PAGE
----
I HAVE BEEN driving a lot of new vehicles lately and it’s got me thinking about how complex modern in-car multimedia systems and driving-assist systems have become.

Way back before mobile phones were a thing, the only multimedia to be found in most 4x4s was a radio with a tape deck. And back then (yes, I’ve been around for a bit), I recall writing about how easy some of these sound systems were to operate (usually in Toyotas and Nissans) and how fiddly some others were (usually in Mitsubishis). The ones that were easy to use had big dials and buttons for volume, tuning, balance and tone, and, in later years, an AM/FM selection switch and a digital station display. If you wanted to play a tape you just inserted it, and if you wanted to eject it you pressed a button marked ‘Eject’.

For some unknown reason, Mitsubishi decided to complicate matters by equipping its vehicles with radio/tape decks with lots of tincy-wincy buttons with even tincier-wincier writing on them, so you’d have to study them in detail before setting off on a journey because you’d never figure out how to change stations or adjust the volume once you were on the road… not without crashing, anyway. And this seems to be the case with some modern multimedia systems.

Multimedia systems often consist of a great, big touchscreen that’s positioned high on the dash where it’s easy to read and, in some cases, operate… but not always. While some vehicle manufacturers have seen the light and offer Apple CarPlay/Android Auto, which essentially displays phone functions in an easyto-see-and-use format, others insist on connection and multimedia operation via their own apps and systems, some even eschewing the ease of operation provided by a touchscreen. Nissan, for example, has NissanConnect, Mazda has MZD Connect, and Mercedes-Benz has COMAND, the latter operated by a touchpad, buttons and a dial down on the centre console.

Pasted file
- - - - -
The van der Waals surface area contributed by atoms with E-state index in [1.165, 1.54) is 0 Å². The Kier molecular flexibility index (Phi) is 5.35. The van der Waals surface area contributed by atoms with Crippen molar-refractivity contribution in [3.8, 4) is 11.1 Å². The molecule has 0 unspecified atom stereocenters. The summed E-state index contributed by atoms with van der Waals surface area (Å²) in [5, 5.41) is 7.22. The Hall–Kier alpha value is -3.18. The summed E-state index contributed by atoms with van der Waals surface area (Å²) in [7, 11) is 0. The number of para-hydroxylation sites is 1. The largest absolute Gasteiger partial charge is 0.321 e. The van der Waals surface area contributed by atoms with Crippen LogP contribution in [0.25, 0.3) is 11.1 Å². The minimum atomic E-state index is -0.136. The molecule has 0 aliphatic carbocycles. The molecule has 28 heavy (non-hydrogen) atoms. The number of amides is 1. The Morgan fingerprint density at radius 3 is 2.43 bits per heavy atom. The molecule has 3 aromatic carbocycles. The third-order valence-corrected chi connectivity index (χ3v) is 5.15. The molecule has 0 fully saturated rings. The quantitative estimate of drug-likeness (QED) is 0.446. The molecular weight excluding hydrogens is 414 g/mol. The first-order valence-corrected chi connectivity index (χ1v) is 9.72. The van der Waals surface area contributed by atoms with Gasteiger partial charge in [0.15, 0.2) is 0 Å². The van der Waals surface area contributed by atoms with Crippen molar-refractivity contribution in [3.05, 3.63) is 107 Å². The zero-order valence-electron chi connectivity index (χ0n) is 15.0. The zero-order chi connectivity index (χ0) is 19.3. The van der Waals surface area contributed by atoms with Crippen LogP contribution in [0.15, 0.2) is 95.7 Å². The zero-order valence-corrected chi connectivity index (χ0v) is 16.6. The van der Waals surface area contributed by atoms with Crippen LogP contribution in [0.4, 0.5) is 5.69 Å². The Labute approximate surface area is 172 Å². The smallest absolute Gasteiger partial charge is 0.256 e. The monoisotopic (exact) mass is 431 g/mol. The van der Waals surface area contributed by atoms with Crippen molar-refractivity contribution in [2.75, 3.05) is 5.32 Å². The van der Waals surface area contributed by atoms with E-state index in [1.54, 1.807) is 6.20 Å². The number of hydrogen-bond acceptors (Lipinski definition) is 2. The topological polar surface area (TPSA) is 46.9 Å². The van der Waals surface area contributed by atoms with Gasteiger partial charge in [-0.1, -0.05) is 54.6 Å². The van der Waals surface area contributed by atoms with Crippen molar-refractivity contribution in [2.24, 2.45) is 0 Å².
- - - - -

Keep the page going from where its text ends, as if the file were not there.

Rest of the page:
Now I’m sure you might be able to familiarise yourself with any one of these systems over time, but it shouldn’t be that difficult; you should be able to get into any car and be able to easily use the sound system without having to first study an operation manual. At least Mazda has seen the light and will make Apple CarPlay/ Android Auto retro-upgradeable on many models by the end of this year.

Another bugbear I have is with the increasing complexity of active vehicle systems. Things like lane-keep assist, automatic emergency braking, radar cruise control and park assist are all extremely convenient and, in some cases, very helpful safety features. However, it is almost like you need a PhD in electrical engineering to activate, deactivate or adjust many of these new systems.

First you have to delve into menus and submenus, and then sometimes into sub submenus, either through the multimedia system or the vehicle’s colour TFT multiinformation display in the instrument cluster.

Frustratingly, there are so many switches and dials on many modern vehicles that an Airbus pilot would struggle to unlock the fuel cap. As well as HVAC controls on the dash, the centre consoles on some new vehicles are crowded with switchgear for the park brake, mode-selectable 4x4 systems, a variety of transmission modes, hill-descent control, hill-start assist, rear diff lock and more.

Then, in addition to the steering-wheel controls for manual gear selection, multimedia operation and cruise control, you’ll often find a cluster of switches almost hidden low on the right side of the dash to enable or disable the traction control, the stop-start function, the lane assist and the parking sensors, to adjust the camera view, heat the steering wheel, or open the boot.

Now, don’t get me wrong, as I’m all for modern technology improving vehicle safety, performance, handling, ride, comfort and off-road capability, but I think as vehicle complexity increases there needs to be some sort of consistency in operation of these systems between the vehicle manufacturers. However, considering after more than 130 years of vehicle manufacturing they can’t even agree on where to locate the parking brake, I won’t be holding my breath.